Outside of building partnerships for screening + Q&A content, EITF was also greatly inspiring and educational in the art of panel programming. They were very well crafted, highly informative and impeccably produced with guests such as Charlie Brooker, Phoebe Waller Bridge, Russel Brand, Jay Hunt and so many more. Outside of the vast knowledge gleamed about audience development and engagement (I’ll leave that for Dan!) the concept of panel sponsorship was very apparent and influential. Instead of our approach (As relative TV industry newcomers) of pursuing all panellists ourselves with no assistance, the panels at Edinburgh are produced with their sponsors (YouTube, Channel 4, Comedy Central, Broadcast Magazine) to utilise their extensive contact base. We’ve had a few instances of this at Pilot Light, for example our ‘Writing Soap Operas’ panel sponsored by ITV but it’s certainly something we’ll be looking at developing more with our newfound partnerships after EITF.
Overall EITF was a highly beneficial opportunity to see how a festival at the top of our game works, to create some very exciting programming partnerships for Season 3 and beyond, get a feel of the state of affairs in the TV industry, meet the amazing people who will be the future of the industry and come away feeling totally inspired for our future events. Thank you to Film Hub NWC for this great experience, we’re already excited about next year!
Daniel Mills (Festival Producer)
Attending Edinburgh International Television Festival (EITF) was an eye-opening, educational and influential experience and one that would not have been possible without the support of the BFI Film Hub (North West Central). Thanks should always go to Sally and Alison for their belief in Pilot Light and the support to really push ourselves in terms of vision and exposure – EITF was that opportunity this year and we thrust ourselves head-first into it!
With Greg cultivating collaborations for programming partnerships & Adam developing contacts for sponsorship and progression, my focus was on the aspects of this bustling industry festival that could assist us in delivering increasingly diverse content and resultant audience for Pilot Light TV Festival. With such a well-constructed schedule of panels and workshops, the three of us knew that EITF was going to be a gold mine of information.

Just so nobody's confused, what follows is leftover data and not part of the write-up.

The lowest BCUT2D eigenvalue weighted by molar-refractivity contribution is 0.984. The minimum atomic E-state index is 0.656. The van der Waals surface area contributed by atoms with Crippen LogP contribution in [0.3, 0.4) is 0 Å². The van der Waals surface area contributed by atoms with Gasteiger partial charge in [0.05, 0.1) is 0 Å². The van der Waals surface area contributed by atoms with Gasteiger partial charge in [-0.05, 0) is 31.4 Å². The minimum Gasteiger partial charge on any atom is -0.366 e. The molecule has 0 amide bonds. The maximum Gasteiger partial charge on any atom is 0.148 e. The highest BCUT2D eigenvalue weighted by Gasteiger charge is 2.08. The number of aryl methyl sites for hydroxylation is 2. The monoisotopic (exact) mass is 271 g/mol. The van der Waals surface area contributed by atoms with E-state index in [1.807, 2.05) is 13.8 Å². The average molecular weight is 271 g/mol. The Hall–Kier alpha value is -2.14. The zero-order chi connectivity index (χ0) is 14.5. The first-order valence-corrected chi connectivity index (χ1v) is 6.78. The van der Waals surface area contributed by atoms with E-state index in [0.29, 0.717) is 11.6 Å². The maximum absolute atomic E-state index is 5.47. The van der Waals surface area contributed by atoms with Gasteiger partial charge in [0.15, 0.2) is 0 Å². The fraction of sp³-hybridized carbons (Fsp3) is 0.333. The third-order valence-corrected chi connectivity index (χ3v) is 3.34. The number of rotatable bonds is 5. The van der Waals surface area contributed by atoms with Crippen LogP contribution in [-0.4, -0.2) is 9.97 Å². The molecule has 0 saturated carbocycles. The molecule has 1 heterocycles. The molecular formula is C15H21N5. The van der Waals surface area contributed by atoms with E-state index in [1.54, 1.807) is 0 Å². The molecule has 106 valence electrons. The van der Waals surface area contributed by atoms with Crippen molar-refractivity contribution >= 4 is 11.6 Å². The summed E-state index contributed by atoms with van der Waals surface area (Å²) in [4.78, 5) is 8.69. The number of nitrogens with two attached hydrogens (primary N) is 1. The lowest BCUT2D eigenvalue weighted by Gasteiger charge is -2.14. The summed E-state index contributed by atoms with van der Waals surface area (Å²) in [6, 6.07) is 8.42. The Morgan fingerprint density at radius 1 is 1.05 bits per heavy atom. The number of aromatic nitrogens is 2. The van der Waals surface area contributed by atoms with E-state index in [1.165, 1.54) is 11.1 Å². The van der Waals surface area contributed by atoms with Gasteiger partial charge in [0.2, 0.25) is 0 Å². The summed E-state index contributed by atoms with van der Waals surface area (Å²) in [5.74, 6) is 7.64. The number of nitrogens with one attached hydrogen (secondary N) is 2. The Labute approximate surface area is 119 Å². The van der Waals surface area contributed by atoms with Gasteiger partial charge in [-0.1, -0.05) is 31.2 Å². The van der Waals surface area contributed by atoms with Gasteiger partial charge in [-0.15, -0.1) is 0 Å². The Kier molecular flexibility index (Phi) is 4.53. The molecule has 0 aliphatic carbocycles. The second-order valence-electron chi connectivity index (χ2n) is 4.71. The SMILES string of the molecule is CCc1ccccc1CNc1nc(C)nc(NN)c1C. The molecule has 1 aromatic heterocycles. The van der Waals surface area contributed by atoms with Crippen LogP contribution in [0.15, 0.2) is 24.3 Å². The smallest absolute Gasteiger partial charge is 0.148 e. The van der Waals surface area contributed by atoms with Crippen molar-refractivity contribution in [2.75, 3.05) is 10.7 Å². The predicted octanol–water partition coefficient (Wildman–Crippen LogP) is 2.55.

Early on we’d questioned the timing of the festival, overlapping with both the Edinburgh International Festival and the Edinburgh Fringe (our cosy little one-bed Airbnb in Leith proving to be a bit of a bargain in an otherwise booked-out, overpriced hotel season) but we were duly informed that this particular week was a well-known ‘down’ week in the TV industry and that it was seen as a way of guaranteeing attendance for a lot of their target/wish-list attendees. It was also uttered that many of the attendees saw the festival as an opportunity to discuss any issues or tensions that they’d experienced across the year, to blow off steam and create/mend any bridges accordingly. The first panel I attended absolutely set this tone with an age-old concern for many creative industries; how to engage and re-engage with young people. This proved a feisty affair and one which became the origin of many candid and open discussions across the festival about content, demographic and diversity. Executives from a wide range of broadcasting and production houses (from mainstream ITV to off-the-cuff VICELAND) refused to hold back their thoughts or tongues on how they saw their future tenures.
The connections made from this panel alone have created a renewed approach to how we programme not just Pilot Light’s content but more so our offer for Young People. Our existing partnerships with local universities provide us a direct link to a flourishing network of young creatives and it’s clear our panel, workshop and masterclass schedule should, like broadcast options, be tailored to provide content that directly feeds into their own experiences and ambitions.
An integral part of Pilot Light’s commitment to providing a diverse and level platform for content and expression was another focus of several events at EITF. The Creative Diversity Network (CDN)’s Deborah Williams hosted an event inspired by the CDN’s Project Diamond – an industry-wide survey investigating opportunities and equality across all levels of the broadcast and television industries. Conversations about diversity can seem all too obvious and there’s an inherent danger that straight white male dominated environments perpetuate a culture of buzzwords and lip service, so it was awesome to learn about a successful and thriving counter-culture within the broadcasting and TV production sectors. To know our personal and brand ideals were shared by such big players was as refreshing as it was damning; that only together can we really achieve anything of true value.